The incredible story of how two sides of a bitter conflict put aside their differences at Christmas
Christmas really is the most magical time of the year. Celebrated by billions around the world, the day is filled with love, joy, family tradition and, of course, a whole lot of food. Everyone sets aside their responsibilities and personal issues to spend the day with family and friends, giving and receiving gifts. But, imagine not being able to spend this lovely day surrounded by the comfort of family?
In the midst of World War 1 in 1914, Christmas time was upon the Western Front. This Christmas would not be be the same as previous years. To try and keep spirits up, soldiers sang carols and lit candles on Christmas trees that lined the trenches. Then, something remarkable happened. Here is the story of the Christmas truce, as told by the soldiers who were there.
The Graphic, 30 January 1915 Image © Illustrated London News Group
Rifleman Mallard (machine gun section in the Rifle Brigade):
"About 4.30 on Christmas Eve we heard music, and gathered that the Germans had a band in their trenches, but our artillery spoilt the effect by dropping a couple shells right in the centre of them, and you can guess what became of the band, for we heard it more. We were wondering if the Germans would agree to a couple days' truce, and soon as it was dark we were surprised to see Christmas trees stuck the top of their trenches lighted up with candles, and men sitting on the trench. We got out our trench and exchanged a few cigarettes with the Germans, and invited them to come over and have a drink and smoke, bat we did not like to trust each other first. After a while, however, three of our officers started to go over meet German officers who were approaching them, their way being directed by a searchlight ia the German lines. It made a fine picture see those six officers meet between the two lines, shake hands, and smoke each other's cigarettes the glow of the searchlight, and all the boys gave tremendous cheer and became quite excited over it. After a while our officers returned, bringing with them souvenirs of the Germans."
A private in the Queen's Westminster Rifles:
"About 5pm on Thursday, when in the trenches, our thoughts turned to home and Christmas Eve, and we started singing a few carols. This seemed to cheer the Germans, they, too, began to sing, shouting to us, "A merry Christmas." Not a shot was fired at them or us all night, and it seemed the war had almost finished. Next day, Christmas Day, we had a short service in the trenches and after that we started going halfway to the Germans. In less than half hour were busily talking to them, and found that they were quite longing for the war cease. They asked us not fire all day, and said they would not do so. In the meantime exchanged cigarettes and tobacco, and I also managed get several buttons and cap badges. Two of them with whom I happened to get in conversation were quite decent fellows and a cut above the others. They were brothers the 107th Saxons, and being reservists were called up. One had a ticket for London with him, and told us that he was just going London for a holiday when he was called up. Both said they were personally very sorry to have to fight against us. The rest the regiment were rather lower class, and looked as if a good feed would benefit them. Taking them all round, they were medium age and rather well built. One fellow had an iron cross, which he kept in his purse. One thing that made us envious was their jackboots, which are just the things we want."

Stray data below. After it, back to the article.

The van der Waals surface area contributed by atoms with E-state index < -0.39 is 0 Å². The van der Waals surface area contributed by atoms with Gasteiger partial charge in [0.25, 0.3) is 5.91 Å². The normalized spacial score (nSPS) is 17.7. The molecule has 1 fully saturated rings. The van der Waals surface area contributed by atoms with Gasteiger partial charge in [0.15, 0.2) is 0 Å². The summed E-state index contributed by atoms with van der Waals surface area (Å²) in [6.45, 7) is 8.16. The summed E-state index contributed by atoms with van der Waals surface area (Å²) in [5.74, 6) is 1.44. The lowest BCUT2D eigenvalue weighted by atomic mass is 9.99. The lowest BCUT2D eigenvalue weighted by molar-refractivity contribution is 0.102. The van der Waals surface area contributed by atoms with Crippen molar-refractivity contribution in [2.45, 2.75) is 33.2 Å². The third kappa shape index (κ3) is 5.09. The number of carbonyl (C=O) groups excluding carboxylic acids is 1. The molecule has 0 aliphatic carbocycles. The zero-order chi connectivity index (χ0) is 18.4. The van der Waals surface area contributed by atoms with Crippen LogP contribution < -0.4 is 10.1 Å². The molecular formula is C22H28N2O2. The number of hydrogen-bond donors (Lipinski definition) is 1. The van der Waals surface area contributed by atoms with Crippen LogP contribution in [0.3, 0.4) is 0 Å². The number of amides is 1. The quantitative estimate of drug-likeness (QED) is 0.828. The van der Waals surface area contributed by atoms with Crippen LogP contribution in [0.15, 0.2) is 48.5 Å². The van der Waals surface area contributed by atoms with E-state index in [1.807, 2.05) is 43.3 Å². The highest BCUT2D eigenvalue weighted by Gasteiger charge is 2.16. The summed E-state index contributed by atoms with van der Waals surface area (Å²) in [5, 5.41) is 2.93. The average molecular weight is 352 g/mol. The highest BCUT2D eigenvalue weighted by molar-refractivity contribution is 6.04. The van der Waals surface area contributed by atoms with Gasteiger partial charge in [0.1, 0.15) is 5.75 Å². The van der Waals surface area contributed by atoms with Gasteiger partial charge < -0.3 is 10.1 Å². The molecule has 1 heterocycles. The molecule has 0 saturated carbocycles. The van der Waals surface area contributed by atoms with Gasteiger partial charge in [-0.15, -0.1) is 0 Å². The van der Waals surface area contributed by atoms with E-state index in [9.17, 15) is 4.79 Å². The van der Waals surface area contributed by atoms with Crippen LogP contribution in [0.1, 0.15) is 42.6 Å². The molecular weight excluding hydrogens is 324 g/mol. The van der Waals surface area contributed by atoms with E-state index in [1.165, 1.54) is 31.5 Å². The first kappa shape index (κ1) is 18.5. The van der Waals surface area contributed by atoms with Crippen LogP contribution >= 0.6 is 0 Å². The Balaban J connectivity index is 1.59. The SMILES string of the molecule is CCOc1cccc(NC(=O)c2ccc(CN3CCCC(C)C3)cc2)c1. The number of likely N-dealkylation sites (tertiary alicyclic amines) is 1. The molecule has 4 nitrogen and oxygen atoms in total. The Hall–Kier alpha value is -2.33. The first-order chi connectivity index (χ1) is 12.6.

The Sphere, 9 January 1915 Image © Illustrated London News Group
Along with the sharing of cigarettes, some regiments exchanged gifts and friendly games of football. The newspapers said that after the truce was agreed upon, both sides spent a bit of time burying the bodies that had been killed earlier that week and then they held a small ceremony to commemorate them.
Letter from a subaltern at the front:
"When I got out I found a large crowd of officers and men, English and German, grouped around the bodies, which had already been gathered together and laid out in rows. I went along those dreadful ranks and scanned the faces, fearing at every step to recognise one I knew. It was a ghastly sight. They lay stiffly in contorted attitudes, dirty with frozen mud, and powdered with rime. The digging parties were already busy on the two big, common graves; but the ground was hard, and the work slow and laborious."
Many letters were written home describing the peaceful experience. Many explained how speaking to these men [the Germans] changed their entire view on them. They originally believed, as they were taught to, that the Germans were pure evil. Seeing the Germans in a friendly manner and having normal conversation with them opened their eyes to the fact they were all just men who had been dragged into a horrible situation.
Acting Corporal F. Edwards (Birkenhead Police Force) with the 3rd Rifle Brigade:
"I know this sounds like a fairy tale, but I assure you it is perfectly true. If I had not participated in it I should feel rather inclined to disbelieve it myself, as I have witnessed some very treacherous acts on the part of the Germans, but I think this will to prove that there are honourable Germans."
The Graphic, 9 January 1915 Image © Illustrated London News Group
These quotes are real letters from soldiers who witnessed this unbelievable event. All the letters were published in articles from our British Newspaper Collection.